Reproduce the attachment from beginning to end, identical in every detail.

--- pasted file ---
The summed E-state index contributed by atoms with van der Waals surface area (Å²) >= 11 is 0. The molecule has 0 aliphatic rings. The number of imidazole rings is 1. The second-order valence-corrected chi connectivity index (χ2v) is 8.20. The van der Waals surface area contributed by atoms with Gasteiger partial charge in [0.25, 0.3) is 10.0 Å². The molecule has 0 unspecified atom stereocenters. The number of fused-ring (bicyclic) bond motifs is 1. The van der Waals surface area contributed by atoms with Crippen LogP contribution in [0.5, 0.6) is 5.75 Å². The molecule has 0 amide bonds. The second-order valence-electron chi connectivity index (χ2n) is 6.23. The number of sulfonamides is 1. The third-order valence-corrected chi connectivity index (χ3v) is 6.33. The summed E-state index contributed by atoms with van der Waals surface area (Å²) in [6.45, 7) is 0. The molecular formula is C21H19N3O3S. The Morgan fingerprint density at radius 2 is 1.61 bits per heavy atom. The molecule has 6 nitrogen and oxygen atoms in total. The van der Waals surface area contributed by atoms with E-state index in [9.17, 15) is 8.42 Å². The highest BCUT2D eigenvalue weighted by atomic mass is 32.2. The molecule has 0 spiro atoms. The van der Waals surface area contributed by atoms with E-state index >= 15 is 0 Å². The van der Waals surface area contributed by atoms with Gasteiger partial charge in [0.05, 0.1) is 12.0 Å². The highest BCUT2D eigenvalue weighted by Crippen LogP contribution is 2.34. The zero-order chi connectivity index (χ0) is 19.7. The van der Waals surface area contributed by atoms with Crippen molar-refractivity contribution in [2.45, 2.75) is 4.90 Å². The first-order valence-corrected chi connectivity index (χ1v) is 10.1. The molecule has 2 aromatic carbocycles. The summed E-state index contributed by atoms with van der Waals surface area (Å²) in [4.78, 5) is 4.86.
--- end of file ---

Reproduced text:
The summed E-state index contributed by atoms with van der Waals surface area (Å²) >= 11 is 0. The molecule has 0 aliphatic rings. The number of imidazole rings is 1. The second-order valence-corrected chi connectivity index (χ2v) is 8.20. The van der Waals surface area contributed by atoms with Gasteiger partial charge in [0.25, 0.3) is 10.0 Å². The molecule has 0 unspecified atom stereocenters. The number of fused-ring (bicyclic) bond motifs is 1. The van der Waals surface area contributed by atoms with Crippen LogP contribution in [0.5, 0.6) is 5.75 Å². The molecule has 0 amide bonds. The second-order valence-electron chi connectivity index (χ2n) is 6.23. The number of sulfonamides is 1. The third-order valence-corrected chi connectivity index (χ3v) is 6.33. The summed E-state index contributed by atoms with van der Waals surface area (Å²) in [6.45, 7) is 0. The molecular formula is C21H19N3O3S. The Morgan fingerprint density at radius 2 is 1.61 bits per heavy atom. The molecule has 6 nitrogen and oxygen atoms in total. The van der Waals surface area contributed by atoms with E-state index in [9.17, 15) is 8.42 Å². The highest BCUT2D eigenvalue weighted by atomic mass is 32.2. The molecule has 0 spiro atoms. The van der Waals surface area contributed by atoms with E-state index >= 15 is 0 Å². The van der Waals surface area contributed by atoms with Gasteiger partial charge in [0.05, 0.1) is 12.0 Å². The highest BCUT2D eigenvalue weighted by Crippen LogP contribution is 2.34. The zero-order chi connectivity index (χ0) is 19.7. The van der Waals surface area contributed by atoms with Crippen molar-refractivity contribution in [2.45, 2.75) is 4.90 Å². The first-order valence-corrected chi connectivity index (χ1v) is 10.1. The molecule has 2 aromatic carbocycles. The summed E-state index contributed by atoms with van der Waals surface area (Å²) in [4.78, 5) is 4.86.